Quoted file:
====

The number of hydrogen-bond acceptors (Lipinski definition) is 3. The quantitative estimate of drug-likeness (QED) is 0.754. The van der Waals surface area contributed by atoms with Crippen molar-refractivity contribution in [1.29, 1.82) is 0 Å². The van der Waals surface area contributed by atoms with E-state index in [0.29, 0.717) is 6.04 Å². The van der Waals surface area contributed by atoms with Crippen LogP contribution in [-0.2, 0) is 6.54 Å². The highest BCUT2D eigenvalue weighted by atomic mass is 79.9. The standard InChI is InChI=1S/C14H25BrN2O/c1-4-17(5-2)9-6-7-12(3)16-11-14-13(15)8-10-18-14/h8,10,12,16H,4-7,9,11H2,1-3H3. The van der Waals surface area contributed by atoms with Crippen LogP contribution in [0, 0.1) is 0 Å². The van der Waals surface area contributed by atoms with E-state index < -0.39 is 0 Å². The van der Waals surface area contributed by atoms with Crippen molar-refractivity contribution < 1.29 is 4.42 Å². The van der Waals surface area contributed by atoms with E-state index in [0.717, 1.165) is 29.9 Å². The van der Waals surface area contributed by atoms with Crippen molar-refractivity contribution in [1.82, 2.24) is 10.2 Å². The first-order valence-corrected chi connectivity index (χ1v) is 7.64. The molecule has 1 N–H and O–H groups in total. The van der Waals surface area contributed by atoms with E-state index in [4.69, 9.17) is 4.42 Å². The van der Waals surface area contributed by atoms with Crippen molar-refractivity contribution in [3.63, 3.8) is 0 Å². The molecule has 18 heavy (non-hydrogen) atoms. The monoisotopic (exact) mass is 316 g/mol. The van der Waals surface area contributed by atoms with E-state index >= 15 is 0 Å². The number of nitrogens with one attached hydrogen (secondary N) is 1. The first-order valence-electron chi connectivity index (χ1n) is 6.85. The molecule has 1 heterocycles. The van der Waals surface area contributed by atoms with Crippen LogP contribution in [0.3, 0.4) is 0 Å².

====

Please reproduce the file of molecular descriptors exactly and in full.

The number of hydrogen-bond acceptors (Lipinski definition) is 3. The quantitative estimate of drug-likeness (QED) is 0.754. The van der Waals surface area contributed by atoms with Crippen molar-refractivity contribution in [1.29, 1.82) is 0 Å². The van der Waals surface area contributed by atoms with E-state index in [0.29, 0.717) is 6.04 Å². The van der Waals surface area contributed by atoms with Crippen LogP contribution in [-0.2, 0) is 6.54 Å². The highest BCUT2D eigenvalue weighted by atomic mass is 79.9. The standard InChI is InChI=1S/C14H25BrN2O/c1-4-17(5-2)9-6-7-12(3)16-11-14-13(15)8-10-18-14/h8,10,12,16H,4-7,9,11H2,1-3H3. The van der Waals surface area contributed by atoms with Crippen LogP contribution in [0, 0.1) is 0 Å². The van der Waals surface area contributed by atoms with E-state index < -0.39 is 0 Å². The van der Waals surface area contributed by atoms with Crippen molar-refractivity contribution < 1.29 is 4.42 Å². The van der Waals surface area contributed by atoms with E-state index in [0.717, 1.165) is 29.9 Å². The van der Waals surface area contributed by atoms with Crippen molar-refractivity contribution in [1.82, 2.24) is 10.2 Å². The first-order valence-corrected chi connectivity index (χ1v) is 7.64. The molecule has 1 N–H and O–H groups in total. The van der Waals surface area contributed by atoms with E-state index in [4.69, 9.17) is 4.42 Å². The van der Waals surface area contributed by atoms with Crippen molar-refractivity contribution in [3.63, 3.8) is 0 Å². The molecule has 18 heavy (non-hydrogen) atoms. The monoisotopic (exact) mass is 316 g/mol. The van der Waals surface area contributed by atoms with E-state index >= 15 is 0 Å². The number of nitrogens with one attached hydrogen (secondary N) is 1. The first-order valence-electron chi connectivity index (χ1n) is 6.85. The molecule has 1 heterocycles. The van der Waals surface area contributed by atoms with Crippen LogP contribution in [0.3, 0.4) is 0 Å².